January 22, 2015 | By Ronnie Polaneczky, Daily News Columnist
"LET ME get this stuff out of the way," says Don Tollefson, moving a briefcase, files and papers from his car's front passenger seat to the back one, which is already jammed with a big cooler, law books and various bags. "I want to drive you around my neighborhood. This is my world now. " I do not fear the watchful young men who coolly assess us outside Tollefson's digs on Monday. He lives on a rundown North Philly block where the drug trade operates, 24/7. I am more nervous about Tollefson's 1997 Honda Civic.
NEWS
January 19, 2015 | By Jane M. Von Bergen, Inquirer Staff Writer
Saying a priority is to expand Medicaid to hundreds of thousands of Pennsylvanians, Gov.-elect Tom Wolf on Saturday named two cabinet members with experience expanding coverage under President Obama's Affordable Care Act. Wolf reached south of the border to tap Theodore "Ted" Dallas, currently the secretary of the Maryland Department of Human Resources, to be his secretary of human services. The agency serves the most vulnerable by providing cash aid, home-heating help and health care for the poor, foster care and adoption services, child abuse protection, and support for the aging and people with intellectual disabilities.
NEWS
January 5, 2015 | By Tricia L. Nadolny, Inquirer Staff Writer
  A 74-year-old Camden man has been charged with first-degree death by auto, according to the Camden County Prosecutor's Office, for allegedly killing a pedestrian in October while driving under the influence of alcohol. Prosecutors said Neri Garcia turned himself in to the Camden County police Wednesday and was released after posting bail, which had been set at $150,000 cash or bond. Garcia could not be reached for comment. Officials said in a statement Friday that Garcia hit 53-year-old Benjamin Cortes-Ramos with his 2000 Ford Explorer at about 8:30 p.m. Oct. 4 at Westfield and Rosedale Avenues in Camden.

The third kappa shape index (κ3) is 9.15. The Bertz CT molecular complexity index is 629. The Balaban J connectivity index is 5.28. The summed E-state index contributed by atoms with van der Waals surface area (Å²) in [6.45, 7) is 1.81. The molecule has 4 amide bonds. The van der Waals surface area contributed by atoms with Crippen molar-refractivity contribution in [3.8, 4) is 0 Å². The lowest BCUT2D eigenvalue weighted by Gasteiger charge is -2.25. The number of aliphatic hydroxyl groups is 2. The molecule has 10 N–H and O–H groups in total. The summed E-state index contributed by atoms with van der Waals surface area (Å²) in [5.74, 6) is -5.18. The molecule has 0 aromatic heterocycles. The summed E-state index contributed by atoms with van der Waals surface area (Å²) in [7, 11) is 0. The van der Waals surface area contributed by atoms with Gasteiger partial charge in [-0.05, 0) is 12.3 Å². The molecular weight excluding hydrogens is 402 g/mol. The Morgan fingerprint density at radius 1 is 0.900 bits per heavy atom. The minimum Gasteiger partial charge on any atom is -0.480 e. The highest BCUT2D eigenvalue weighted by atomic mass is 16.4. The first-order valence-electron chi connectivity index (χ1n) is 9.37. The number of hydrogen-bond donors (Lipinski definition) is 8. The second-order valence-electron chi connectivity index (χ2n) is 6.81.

ENTERTAINMENT
December 31, 2014
AS 2014 COMES to an end, now is the time you begin to think about your 2015 resolutions, right? Naturally, you want a better life, more money in your pockets, and to finally shed whatever baggage you may be carrying. But the ugly truth is, when it comes to resolutions most of us overpromise and under-deliver. Not because we want to fail, but it's just profoundly and incredibly hard to change our behaviors. So, with that in mind, I say get rid of the guilt and start with small, quantifiable goals, and when life throws you the inevitable curveball, instead of giving up, resolve to get back on your game.
NEWS
November 29, 2014 | By Michaelle Bond, Inquirer Staff Writer
Sobriety checkpoints popped up throughout Pennsylvania the day before Thanksgiving to crack down on impaired drivers during the holiday, one of the biggest travel periods of the year. During last year's Thanksgiving, Christmas, and New Year's holidays, 1,072 of the crashes in the state involved a driver who was under the influence of alcohol or drugs, according to the Pennsylvania Department of Transportation. Thirty-five people died. West Chester is working to make sure servers and sellers of alcohol know their responsibilities under the law during the holidays and throughout the year.